Once the people had passed on, we had the chance to stand and contemplate a little and let our romantic fantasies run away with us as we imagined Burmese soldiers trying to carry the head away, only for them to drop it as it was too heavy, and then the tree wrapping its protective roots around the stone to safeguard it from harm.
We continued on, for the head is very near to the entrance to the temple, and as I said this is a huge complex. The remaining walls give an indication of the grandeur and magnificence of the place with many connected buildings and rooms aligned from West to East, and smaller side temples, I’ll let the photos show you…
As well as this feast for the eyes and lens, there was also nourishment for the soul and fuel for the imagination. The site was calm and peaceful save the occasional bird call and so vast that it was easy to lose oneself and escape the tourist parties and guides. Small paths wound through the structures and steps led us upwards to suddenly open vistas where once stood huge halls. It was fantastic.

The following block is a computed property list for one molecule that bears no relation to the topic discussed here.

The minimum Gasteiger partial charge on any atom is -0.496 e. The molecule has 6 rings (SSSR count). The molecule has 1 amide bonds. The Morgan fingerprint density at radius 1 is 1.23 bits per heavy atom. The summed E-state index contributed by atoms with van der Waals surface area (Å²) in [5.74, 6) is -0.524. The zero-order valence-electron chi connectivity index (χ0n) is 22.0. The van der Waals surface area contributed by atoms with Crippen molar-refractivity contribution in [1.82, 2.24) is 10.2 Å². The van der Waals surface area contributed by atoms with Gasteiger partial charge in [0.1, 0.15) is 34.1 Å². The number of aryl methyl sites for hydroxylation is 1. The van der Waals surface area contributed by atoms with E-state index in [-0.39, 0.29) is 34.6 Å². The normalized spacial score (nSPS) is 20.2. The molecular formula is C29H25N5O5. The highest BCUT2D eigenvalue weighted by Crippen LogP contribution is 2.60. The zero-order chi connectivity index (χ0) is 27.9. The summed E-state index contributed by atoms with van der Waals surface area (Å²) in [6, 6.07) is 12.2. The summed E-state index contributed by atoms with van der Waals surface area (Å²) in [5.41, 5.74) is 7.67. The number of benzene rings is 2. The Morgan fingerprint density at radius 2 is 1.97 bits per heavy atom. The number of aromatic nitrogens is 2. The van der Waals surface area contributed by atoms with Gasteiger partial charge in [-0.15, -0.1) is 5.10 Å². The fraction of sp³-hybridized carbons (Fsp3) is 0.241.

After an hour and a half we regrouped at the main entrance and then jumped on the bikes for our next destination, a short ride away.
This much smaller temple was founded in 1424 AD by King Sampraya to house the ashes of his father. Entering through a grand hall you can see the burial shrine behind it which contained the ashes and burial offerings, it contains two dungeons which you can visit, but the doors at the end of the steps are closed off – but it was quite exciting to descend into the darkness (the lights were’t working) holding onto a rope and wondering what we would find down there in the impenetrable dark.